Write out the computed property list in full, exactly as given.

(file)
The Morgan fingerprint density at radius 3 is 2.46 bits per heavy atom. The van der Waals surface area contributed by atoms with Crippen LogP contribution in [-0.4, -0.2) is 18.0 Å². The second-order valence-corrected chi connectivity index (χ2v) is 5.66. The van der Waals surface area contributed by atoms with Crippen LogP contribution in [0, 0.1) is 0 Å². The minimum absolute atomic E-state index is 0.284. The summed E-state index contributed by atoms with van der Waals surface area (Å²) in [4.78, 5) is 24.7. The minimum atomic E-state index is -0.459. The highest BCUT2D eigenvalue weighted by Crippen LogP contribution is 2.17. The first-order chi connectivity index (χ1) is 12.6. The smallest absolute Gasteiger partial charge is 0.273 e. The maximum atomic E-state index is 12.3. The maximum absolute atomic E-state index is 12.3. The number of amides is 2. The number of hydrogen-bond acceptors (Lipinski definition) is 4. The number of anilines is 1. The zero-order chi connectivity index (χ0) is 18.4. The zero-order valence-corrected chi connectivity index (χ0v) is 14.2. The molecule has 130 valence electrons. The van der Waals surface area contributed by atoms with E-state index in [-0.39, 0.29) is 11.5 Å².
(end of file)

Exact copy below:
The Morgan fingerprint density at radius 3 is 2.46 bits per heavy atom. The van der Waals surface area contributed by atoms with Crippen LogP contribution in [-0.4, -0.2) is 18.0 Å². The second-order valence-corrected chi connectivity index (χ2v) is 5.66. The van der Waals surface area contributed by atoms with Crippen LogP contribution in [0, 0.1) is 0 Å². The minimum absolute atomic E-state index is 0.284. The summed E-state index contributed by atoms with van der Waals surface area (Å²) in [4.78, 5) is 24.7. The minimum atomic E-state index is -0.459. The highest BCUT2D eigenvalue weighted by Crippen LogP contribution is 2.17. The first-order chi connectivity index (χ1) is 12.6. The smallest absolute Gasteiger partial charge is 0.273 e. The maximum atomic E-state index is 12.3. The maximum absolute atomic E-state index is 12.3. The number of amides is 2. The number of hydrogen-bond acceptors (Lipinski definition) is 4. The number of anilines is 1. The zero-order chi connectivity index (χ0) is 18.4. The zero-order valence-corrected chi connectivity index (χ0v) is 14.2. The molecule has 130 valence electrons. The van der Waals surface area contributed by atoms with E-state index in [-0.39, 0.29) is 11.5 Å².